~ Anne Frank, The Diary of a Young Girl

The Man in the Arena

“It is not the critic who counts; not the man who points out how the strong man stumbles, or where the doer of deeds could have done them better. The credit belongs to the man who is actually in the arena, whose face is marred by dust and sweat and blood; who strives valiantly; who errs, who comes short again and again, because there is no effort without error and shortcoming; but who does actually strive to do the deeds; who knows great enthusiasms, the great devotions; who spends himself in a worthy cause; who at the best knows in the end the triumph of high achievement, and who at the worst, if he fails, at least fails while daring greatly, so that his place shall never be with those cold and timid souls who neither know victory nor defeat.”

~ Theodore Roosevelt, Citizenship in a Republic:  April 23, 1910,  Speech at the Sorbonne, Paris, France


To read all of President Theodore Roosevelt’s speech, please visit:


Nature will…


“If you are driven by fear, anger or pride nature will force you to compete. If you are guided by courage, awareness, tranquility and peace nature will serve you.”     ~ Amit Ray, Nonviolence: The Transforming Power

(Dr. Amit Ray is an Indian author, and spiritual master. He is best known for his Om meditation and integrated yoga and vipassana meditation techniques. He is author of several books on meditation and other spiritual topics.)

From a Distance


From a distance the world looks blue and green,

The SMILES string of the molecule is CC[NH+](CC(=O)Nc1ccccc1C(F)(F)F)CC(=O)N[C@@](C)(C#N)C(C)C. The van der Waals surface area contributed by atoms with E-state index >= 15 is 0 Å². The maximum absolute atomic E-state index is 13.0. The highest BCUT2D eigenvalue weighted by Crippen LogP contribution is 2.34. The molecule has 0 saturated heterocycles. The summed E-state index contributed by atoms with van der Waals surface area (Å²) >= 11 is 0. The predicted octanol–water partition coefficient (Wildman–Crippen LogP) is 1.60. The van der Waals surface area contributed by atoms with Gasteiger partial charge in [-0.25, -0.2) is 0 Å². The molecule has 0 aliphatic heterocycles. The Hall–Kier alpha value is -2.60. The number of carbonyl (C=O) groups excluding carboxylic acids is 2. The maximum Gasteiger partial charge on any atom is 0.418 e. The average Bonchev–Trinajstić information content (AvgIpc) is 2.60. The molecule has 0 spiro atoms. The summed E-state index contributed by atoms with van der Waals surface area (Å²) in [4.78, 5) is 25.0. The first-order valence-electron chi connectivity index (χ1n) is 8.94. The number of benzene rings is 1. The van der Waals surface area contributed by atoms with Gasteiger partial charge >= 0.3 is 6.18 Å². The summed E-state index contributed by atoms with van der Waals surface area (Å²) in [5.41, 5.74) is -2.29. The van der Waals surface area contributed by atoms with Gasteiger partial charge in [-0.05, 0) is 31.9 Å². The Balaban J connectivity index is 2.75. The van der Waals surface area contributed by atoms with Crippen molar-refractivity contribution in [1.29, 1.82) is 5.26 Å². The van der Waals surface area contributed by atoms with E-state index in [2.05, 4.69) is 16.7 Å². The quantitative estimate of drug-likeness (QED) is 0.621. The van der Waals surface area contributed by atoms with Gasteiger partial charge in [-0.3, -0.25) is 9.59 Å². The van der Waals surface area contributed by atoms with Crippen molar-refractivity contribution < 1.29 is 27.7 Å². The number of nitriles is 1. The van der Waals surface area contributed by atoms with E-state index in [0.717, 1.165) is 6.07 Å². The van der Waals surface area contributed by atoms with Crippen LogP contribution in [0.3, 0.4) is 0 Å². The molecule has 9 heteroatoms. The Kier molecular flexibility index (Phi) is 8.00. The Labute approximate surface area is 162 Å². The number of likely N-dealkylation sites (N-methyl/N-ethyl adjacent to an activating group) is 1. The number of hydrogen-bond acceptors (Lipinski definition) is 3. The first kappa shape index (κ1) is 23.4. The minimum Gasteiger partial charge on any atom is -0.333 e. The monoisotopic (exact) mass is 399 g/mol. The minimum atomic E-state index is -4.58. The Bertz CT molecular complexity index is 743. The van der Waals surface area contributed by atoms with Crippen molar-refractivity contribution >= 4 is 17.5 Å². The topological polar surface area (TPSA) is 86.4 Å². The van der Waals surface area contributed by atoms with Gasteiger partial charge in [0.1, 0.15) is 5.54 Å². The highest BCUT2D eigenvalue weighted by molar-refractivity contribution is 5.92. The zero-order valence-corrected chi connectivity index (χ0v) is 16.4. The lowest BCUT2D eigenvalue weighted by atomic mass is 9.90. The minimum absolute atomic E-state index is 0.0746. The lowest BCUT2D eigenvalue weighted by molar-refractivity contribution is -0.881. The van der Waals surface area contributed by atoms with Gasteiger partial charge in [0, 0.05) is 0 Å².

and the snow-capped mountains white.

From a distance the ocean meets the stream,

     and the eagle takes to flight.

From a distance, there is harmony,

     and it echoes through the land.

It’s the voice of hope, it’s the voice of peace,

     it’s the voice of every man.

from the lyrics for ‘From A Distance’ (Bette Midler)

Future Generations

“If future generations are to remember us with gratitude rather than contempt, we must leave them more than the miracles of technology. We must leave them a glimpse of the world as it was in the beginning, not just after we got through with it.”

~ President Lyndon B. Johnson, upon signing the Wilderness Act of 1964

The Green Heron

I once had the good fortune to discover a Green Heron living on a local pond.  I visited regularly over the course of one summer.  He/she became accustomed enough to me and my camera that I could sit quietly on the shore and watch its daily activities.  All of these shots were taken one beautiful summer afternoon on a pond in Minnesota.

According to, Green Herons live around wooded ponds, marshes, rivers, reservoirs, and estuaries.  They are common and widespread, but can be difficult to notice at first. Whereas larger herons tend to stand prominently in open parts of wetlands, Green Herons tend to be at the edges, in shallow water, or concealed in vegetation. To find one, visit a wetland and carefully scan the banks looking for a small, hunch-backed bird with a long, straight bill staring intently at the water.

Green Herons stand motionless at the water’s edge as they hunt for fish and amphibians. They typically stand on vegetation or solid ground, and they don’t wade as often as larger herons.

The Green Heron is one of the world’s few tool-using bird species. It creates fishing lures with bread crusts, insects, earthworms, twigs, feathers, and other objects, dropping them on the surface of the water to entice small fish.

Water Wisely


“The grass is not, in fact, always greener on the other side of the fence.  Fences have nothing to do with it.  The grass is greenest where it is watered.  When crossing over fences, carry water with you and tend the grass wherever you may be.”

~Robert Fulghum, American author

Source: It was on Fire When I Lay Down on it (1988)